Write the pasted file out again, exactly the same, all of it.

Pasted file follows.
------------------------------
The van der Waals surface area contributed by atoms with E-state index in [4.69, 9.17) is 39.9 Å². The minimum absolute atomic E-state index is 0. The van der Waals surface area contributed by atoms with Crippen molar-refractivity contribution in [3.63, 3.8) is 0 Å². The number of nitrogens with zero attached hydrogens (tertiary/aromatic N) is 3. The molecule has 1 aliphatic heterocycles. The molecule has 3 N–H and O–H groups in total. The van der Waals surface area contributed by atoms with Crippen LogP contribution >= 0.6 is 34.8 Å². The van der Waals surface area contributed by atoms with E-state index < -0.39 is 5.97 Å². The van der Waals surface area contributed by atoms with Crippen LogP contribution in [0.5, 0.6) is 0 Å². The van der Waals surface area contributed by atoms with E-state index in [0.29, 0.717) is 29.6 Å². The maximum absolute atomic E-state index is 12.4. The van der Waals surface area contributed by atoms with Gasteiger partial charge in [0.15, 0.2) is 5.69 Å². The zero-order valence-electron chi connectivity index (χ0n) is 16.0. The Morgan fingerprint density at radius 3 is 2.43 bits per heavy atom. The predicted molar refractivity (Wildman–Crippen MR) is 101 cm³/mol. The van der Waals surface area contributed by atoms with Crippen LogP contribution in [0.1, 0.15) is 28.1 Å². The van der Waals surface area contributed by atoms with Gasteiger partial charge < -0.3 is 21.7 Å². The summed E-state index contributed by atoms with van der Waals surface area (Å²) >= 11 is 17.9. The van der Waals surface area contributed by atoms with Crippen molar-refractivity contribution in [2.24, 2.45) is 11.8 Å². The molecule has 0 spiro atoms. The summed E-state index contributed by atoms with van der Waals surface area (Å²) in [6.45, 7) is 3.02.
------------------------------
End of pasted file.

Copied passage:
The van der Waals surface area contributed by atoms with E-state index in [4.69, 9.17) is 39.9 Å². The minimum absolute atomic E-state index is 0. The van der Waals surface area contributed by atoms with Crippen molar-refractivity contribution in [3.63, 3.8) is 0 Å². The number of nitrogens with zero attached hydrogens (tertiary/aromatic N) is 3. The molecule has 1 aliphatic heterocycles. The molecule has 3 N–H and O–H groups in total. The van der Waals surface area contributed by atoms with Crippen LogP contribution >= 0.6 is 34.8 Å². The van der Waals surface area contributed by atoms with E-state index < -0.39 is 5.97 Å². The van der Waals surface area contributed by atoms with Crippen LogP contribution in [0.5, 0.6) is 0 Å². The van der Waals surface area contributed by atoms with E-state index in [0.29, 0.717) is 29.6 Å². The maximum absolute atomic E-state index is 12.4. The van der Waals surface area contributed by atoms with Gasteiger partial charge in [0.15, 0.2) is 5.69 Å². The zero-order valence-electron chi connectivity index (χ0n) is 16.0. The Morgan fingerprint density at radius 3 is 2.43 bits per heavy atom. The predicted molar refractivity (Wildman–Crippen MR) is 101 cm³/mol. The van der Waals surface area contributed by atoms with Crippen LogP contribution in [0.1, 0.15) is 28.1 Å². The van der Waals surface area contributed by atoms with Gasteiger partial charge < -0.3 is 21.7 Å². The summed E-state index contributed by atoms with van der Waals surface area (Å²) >= 11 is 17.9. The van der Waals surface area contributed by atoms with Crippen molar-refractivity contribution in [2.24, 2.45) is 11.8 Å². The molecule has 0 spiro atoms. The summed E-state index contributed by atoms with van der Waals surface area (Å²) in [6.45, 7) is 3.02.